NOTES FROM YOUR PRESIDENT
It's hard to believe that the summer of 2011 is drawing to a close.
The museum has had very good attendance in July and early August.
The walking tours are doing well, with many people from foreign
countries taking them this summer. The annual picnic was held at the
Mt. Baldhead Pavilion with some of the best food I have ever seen at
one of these events. Some of the recipes were from our new
publication "The Village Table". There was a contest for
those who brought food made from one of the recipes in the book. A
twenty five dollar gift certificate from the Butler Pantry was won
by Mary Kamman.
On a sad note I have to inform you that one of our Life Members has
passed away. Arlene Sherman passed away on Monday, August 15, 2011.
Arlene was a great supporter of your Historical Society being very
instrumental in getting the Pump House for our museum, and she was a
recipient of the Charles J. Lorenz Award in 1999.
The new Francis Life Boat House is moving along. We expect to have
the exhibit ready for the Heritage Tour in mid September. This will
be the end of another major project for your Society. Many
individuals have worked for years on restoring the life boat as well
as raising funds to provide a permanent home for this valuable piece
of local as well as national history. Your President Harold
UPDATE: SHIPWRECK-LIFESAVING EXHIBIT
What in the world is going on at the Old School House property?
It is the new home for Society’s restored 1854 U.S. Lifesaving
lifeboat (the Francis
"Gallinipper"), which includes an accompanying exhibit on Lake
Michigan shipwreck and lifesaving history. We looking at a full
completion target of sometime late September or early October.
Contractor Jason Dedic has the 'boathouse' framed up, the tin
roof is on, the boat will be moved in within days, and the
structure's plank siding will go on next.
Two large sliding
doors will welcome visitors into a 'class-room' size area that
will feature 6 large display panels that tell the story of
shipwrecks and lifesaving on the Great Lakes - with a giant
shipwreck mural as a back drop.
The writer/curator for the project is Jim Schmiechen, with
Kristi Mueller as the display designer - with organizational
help from Steve Hutchins and Fred Schmidt, and lighting help
from the architect, Nic Wilkens.
We promise you there will be nothing like it in Michigan. The
project is partly funded by the Society with a matching grant
($47,000) from the Museums For America program (a federal
program) and a part of the Society’s 'Back-In-Time' garden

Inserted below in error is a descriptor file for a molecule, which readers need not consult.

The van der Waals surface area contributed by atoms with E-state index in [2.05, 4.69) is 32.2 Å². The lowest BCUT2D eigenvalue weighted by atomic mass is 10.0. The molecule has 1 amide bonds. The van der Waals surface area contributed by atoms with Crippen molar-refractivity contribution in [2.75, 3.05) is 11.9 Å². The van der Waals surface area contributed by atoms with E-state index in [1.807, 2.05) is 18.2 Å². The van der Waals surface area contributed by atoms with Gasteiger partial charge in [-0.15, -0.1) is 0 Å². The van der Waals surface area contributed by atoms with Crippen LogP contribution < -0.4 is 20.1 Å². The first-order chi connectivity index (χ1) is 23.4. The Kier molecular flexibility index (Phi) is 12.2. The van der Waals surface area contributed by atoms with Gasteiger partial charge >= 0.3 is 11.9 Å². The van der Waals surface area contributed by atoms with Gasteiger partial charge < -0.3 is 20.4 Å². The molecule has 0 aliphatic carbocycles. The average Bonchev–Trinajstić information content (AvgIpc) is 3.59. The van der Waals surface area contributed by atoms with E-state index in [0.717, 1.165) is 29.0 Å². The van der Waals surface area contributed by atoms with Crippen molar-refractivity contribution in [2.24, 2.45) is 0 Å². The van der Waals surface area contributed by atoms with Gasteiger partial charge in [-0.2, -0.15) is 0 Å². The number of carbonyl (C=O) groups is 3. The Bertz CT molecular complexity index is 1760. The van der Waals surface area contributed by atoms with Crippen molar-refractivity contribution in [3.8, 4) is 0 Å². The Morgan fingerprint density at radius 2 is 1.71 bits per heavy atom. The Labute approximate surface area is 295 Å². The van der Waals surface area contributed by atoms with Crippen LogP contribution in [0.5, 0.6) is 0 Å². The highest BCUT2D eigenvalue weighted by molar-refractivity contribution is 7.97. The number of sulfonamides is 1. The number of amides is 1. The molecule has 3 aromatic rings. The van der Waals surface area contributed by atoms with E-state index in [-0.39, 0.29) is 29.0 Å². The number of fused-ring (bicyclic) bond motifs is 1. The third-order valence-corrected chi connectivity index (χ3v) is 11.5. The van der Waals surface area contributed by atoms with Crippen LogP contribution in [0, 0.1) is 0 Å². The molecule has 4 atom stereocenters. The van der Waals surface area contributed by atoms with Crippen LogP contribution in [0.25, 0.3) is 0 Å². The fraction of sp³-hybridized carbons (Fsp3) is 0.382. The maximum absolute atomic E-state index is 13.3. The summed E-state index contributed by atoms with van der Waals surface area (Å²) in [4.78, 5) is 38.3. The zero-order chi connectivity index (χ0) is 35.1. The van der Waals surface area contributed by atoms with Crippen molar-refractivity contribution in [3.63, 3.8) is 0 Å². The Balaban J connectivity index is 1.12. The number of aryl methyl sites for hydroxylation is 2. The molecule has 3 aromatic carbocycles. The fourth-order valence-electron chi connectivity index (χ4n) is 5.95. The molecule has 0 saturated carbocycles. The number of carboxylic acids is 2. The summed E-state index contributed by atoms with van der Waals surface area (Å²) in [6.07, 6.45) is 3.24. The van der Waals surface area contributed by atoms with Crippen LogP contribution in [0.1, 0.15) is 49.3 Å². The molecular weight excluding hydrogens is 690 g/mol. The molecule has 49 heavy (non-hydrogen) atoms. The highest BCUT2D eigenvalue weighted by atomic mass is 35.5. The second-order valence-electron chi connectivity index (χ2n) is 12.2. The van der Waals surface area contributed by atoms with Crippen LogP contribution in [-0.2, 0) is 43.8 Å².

project. We still are in need of funds to meet the match. So
just go to the
Society's web site and click on the Donate button to be
part of history.
ANYBODY SPEAK DUTCH?
We have been featured in AmericA magazine, one of the most
prominent publications in Europe - a beautiful six page spread. The
article is on Saugatuck-Douglas and the ghost town of Singapore
entitled "The Pompei Of The Great Lakes". Both the Society and Jim
Schmiechen are mentioned. Click
HERE for a copy of the article written in Dutch. If you can
translate some or all of the text into English, we'll include it in
next month's Society Newsletter, just REPLY to the email.
WELCOME NEW MEMBERS
We would like to welcome these new members who have joined the
Saugatuck-Douglas Historical Society since the last newsletter.
l Penny Shuff,
l Chris & Eileen
Raphael, Saugatuck, MI
l Palmer Fey Family,
HARNESSING THE BEAN
Chicago Dance Master R. G. Huntinghouse (1861-1954) (see
Aug. 2010 SDHS Newsletters) was not just a great
terpsichorean, but also quite a wit. In 1931 he published a small
booklet entitled "Harnessing the Bean" which dealt with
neutralizing the aromatic and sonic after effects of a meal of
beans. The SDHS has a digital copy of this rare work. How did it
come to be written?
As the owner of a farm in Saugatuck at the northeast corner of
South Maple and Old Allegan,
"Each summer he takes a number of his children (members of his
dancing classes) to this farm for an outing. Beans seem to be the
popular food of these youngsters. The "morning after," while still
in their dugout, these kids began relating their experiences of
the night. The following are some of the expressions heard by the
writer: "Say, did you hear anything during the night?" "I'm afraid